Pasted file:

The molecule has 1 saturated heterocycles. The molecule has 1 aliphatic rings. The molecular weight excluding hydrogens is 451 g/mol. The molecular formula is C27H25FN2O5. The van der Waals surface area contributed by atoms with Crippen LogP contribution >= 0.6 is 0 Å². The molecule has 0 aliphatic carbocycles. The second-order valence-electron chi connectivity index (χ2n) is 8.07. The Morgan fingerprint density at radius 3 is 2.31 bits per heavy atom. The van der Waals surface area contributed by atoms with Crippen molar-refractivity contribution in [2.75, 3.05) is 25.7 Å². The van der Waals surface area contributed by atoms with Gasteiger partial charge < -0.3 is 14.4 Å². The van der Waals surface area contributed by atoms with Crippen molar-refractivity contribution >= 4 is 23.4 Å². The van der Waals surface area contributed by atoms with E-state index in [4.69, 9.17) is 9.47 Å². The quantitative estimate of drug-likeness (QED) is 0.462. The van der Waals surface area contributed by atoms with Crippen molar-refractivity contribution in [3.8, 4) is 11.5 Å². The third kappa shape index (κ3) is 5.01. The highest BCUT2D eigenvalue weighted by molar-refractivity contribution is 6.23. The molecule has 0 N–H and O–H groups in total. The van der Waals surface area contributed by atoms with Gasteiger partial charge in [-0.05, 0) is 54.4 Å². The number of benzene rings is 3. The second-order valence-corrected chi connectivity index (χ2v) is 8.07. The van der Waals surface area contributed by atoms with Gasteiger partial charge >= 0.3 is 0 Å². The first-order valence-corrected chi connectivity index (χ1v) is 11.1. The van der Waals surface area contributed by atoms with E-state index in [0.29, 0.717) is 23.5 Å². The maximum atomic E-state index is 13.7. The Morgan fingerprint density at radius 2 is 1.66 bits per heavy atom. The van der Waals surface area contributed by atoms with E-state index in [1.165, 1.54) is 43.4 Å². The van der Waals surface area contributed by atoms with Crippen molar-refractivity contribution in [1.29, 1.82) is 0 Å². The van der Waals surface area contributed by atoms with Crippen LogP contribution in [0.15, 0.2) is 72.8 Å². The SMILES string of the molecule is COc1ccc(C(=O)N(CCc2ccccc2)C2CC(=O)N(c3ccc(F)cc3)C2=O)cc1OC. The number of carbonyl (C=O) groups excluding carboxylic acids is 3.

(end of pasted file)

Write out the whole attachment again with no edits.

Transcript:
The molecule has 1 saturated heterocycles. The molecule has 1 aliphatic rings. The molecular weight excluding hydrogens is 451 g/mol. The molecular formula is C27H25FN2O5. The van der Waals surface area contributed by atoms with Crippen LogP contribution >= 0.6 is 0 Å². The molecule has 0 aliphatic carbocycles. The second-order valence-electron chi connectivity index (χ2n) is 8.07. The Morgan fingerprint density at radius 3 is 2.31 bits per heavy atom. The van der Waals surface area contributed by atoms with Crippen molar-refractivity contribution in [2.75, 3.05) is 25.7 Å². The van der Waals surface area contributed by atoms with Gasteiger partial charge < -0.3 is 14.4 Å². The van der Waals surface area contributed by atoms with Crippen molar-refractivity contribution >= 4 is 23.4 Å². The van der Waals surface area contributed by atoms with E-state index in [4.69, 9.17) is 9.47 Å². The quantitative estimate of drug-likeness (QED) is 0.462. The van der Waals surface area contributed by atoms with Crippen molar-refractivity contribution in [3.8, 4) is 11.5 Å². The third kappa shape index (κ3) is 5.01. The highest BCUT2D eigenvalue weighted by molar-refractivity contribution is 6.23. The molecule has 0 N–H and O–H groups in total. The van der Waals surface area contributed by atoms with Gasteiger partial charge in [-0.05, 0) is 54.4 Å². The number of benzene rings is 3. The second-order valence-corrected chi connectivity index (χ2v) is 8.07. The van der Waals surface area contributed by atoms with Gasteiger partial charge >= 0.3 is 0 Å². The first-order valence-corrected chi connectivity index (χ1v) is 11.1. The van der Waals surface area contributed by atoms with E-state index in [0.29, 0.717) is 23.5 Å². The maximum atomic E-state index is 13.7. The Morgan fingerprint density at radius 2 is 1.66 bits per heavy atom. The van der Waals surface area contributed by atoms with E-state index in [1.165, 1.54) is 43.4 Å². The van der Waals surface area contributed by atoms with Crippen molar-refractivity contribution in [1.29, 1.82) is 0 Å². The van der Waals surface area contributed by atoms with Crippen LogP contribution in [0.15, 0.2) is 72.8 Å². The SMILES string of the molecule is COc1ccc(C(=O)N(CCc2ccccc2)C2CC(=O)N(c3ccc(F)cc3)C2=O)cc1OC. The number of carbonyl (C=O) groups excluding carboxylic acids is 3.